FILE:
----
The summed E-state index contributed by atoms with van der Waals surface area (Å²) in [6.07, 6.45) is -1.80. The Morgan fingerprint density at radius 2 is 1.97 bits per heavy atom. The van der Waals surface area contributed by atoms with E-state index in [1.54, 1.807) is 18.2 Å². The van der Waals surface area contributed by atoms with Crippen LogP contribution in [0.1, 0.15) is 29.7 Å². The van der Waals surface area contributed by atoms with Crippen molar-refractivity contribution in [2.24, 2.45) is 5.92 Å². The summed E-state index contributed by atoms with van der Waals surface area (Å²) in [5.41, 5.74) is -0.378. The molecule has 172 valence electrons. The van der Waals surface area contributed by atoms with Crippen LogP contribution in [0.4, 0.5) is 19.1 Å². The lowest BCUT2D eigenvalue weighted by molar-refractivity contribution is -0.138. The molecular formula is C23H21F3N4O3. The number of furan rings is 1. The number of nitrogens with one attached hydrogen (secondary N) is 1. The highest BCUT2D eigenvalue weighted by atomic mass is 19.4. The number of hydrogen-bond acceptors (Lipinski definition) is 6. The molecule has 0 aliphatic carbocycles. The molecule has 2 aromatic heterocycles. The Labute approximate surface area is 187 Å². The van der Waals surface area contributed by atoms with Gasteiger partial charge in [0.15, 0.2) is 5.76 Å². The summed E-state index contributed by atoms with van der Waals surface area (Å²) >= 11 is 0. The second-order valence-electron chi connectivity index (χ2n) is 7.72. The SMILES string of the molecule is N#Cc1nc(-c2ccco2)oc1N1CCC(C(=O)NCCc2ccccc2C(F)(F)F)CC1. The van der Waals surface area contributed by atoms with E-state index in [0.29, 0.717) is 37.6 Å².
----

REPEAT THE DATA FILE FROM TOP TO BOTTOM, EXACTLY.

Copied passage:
The summed E-state index contributed by atoms with van der Waals surface area (Å²) in [6.07, 6.45) is -1.80. The Morgan fingerprint density at radius 2 is 1.97 bits per heavy atom. The van der Waals surface area contributed by atoms with E-state index in [1.54, 1.807) is 18.2 Å². The van der Waals surface area contributed by atoms with Crippen LogP contribution in [0.1, 0.15) is 29.7 Å². The van der Waals surface area contributed by atoms with Crippen molar-refractivity contribution in [2.24, 2.45) is 5.92 Å². The summed E-state index contributed by atoms with van der Waals surface area (Å²) in [5.41, 5.74) is -0.378. The molecule has 172 valence electrons. The van der Waals surface area contributed by atoms with Crippen LogP contribution in [0.4, 0.5) is 19.1 Å². The lowest BCUT2D eigenvalue weighted by molar-refractivity contribution is -0.138. The molecular formula is C23H21F3N4O3. The number of furan rings is 1. The number of nitrogens with one attached hydrogen (secondary N) is 1. The highest BCUT2D eigenvalue weighted by atomic mass is 19.4. The number of hydrogen-bond acceptors (Lipinski definition) is 6. The molecule has 0 aliphatic carbocycles. The molecule has 2 aromatic heterocycles. The Labute approximate surface area is 187 Å². The van der Waals surface area contributed by atoms with Gasteiger partial charge in [0.15, 0.2) is 5.76 Å². The summed E-state index contributed by atoms with van der Waals surface area (Å²) >= 11 is 0. The second-order valence-electron chi connectivity index (χ2n) is 7.72. The SMILES string of the molecule is N#Cc1nc(-c2ccco2)oc1N1CCC(C(=O)NCCc2ccccc2C(F)(F)F)CC1. The van der Waals surface area contributed by atoms with E-state index in [0.29, 0.717) is 37.6 Å².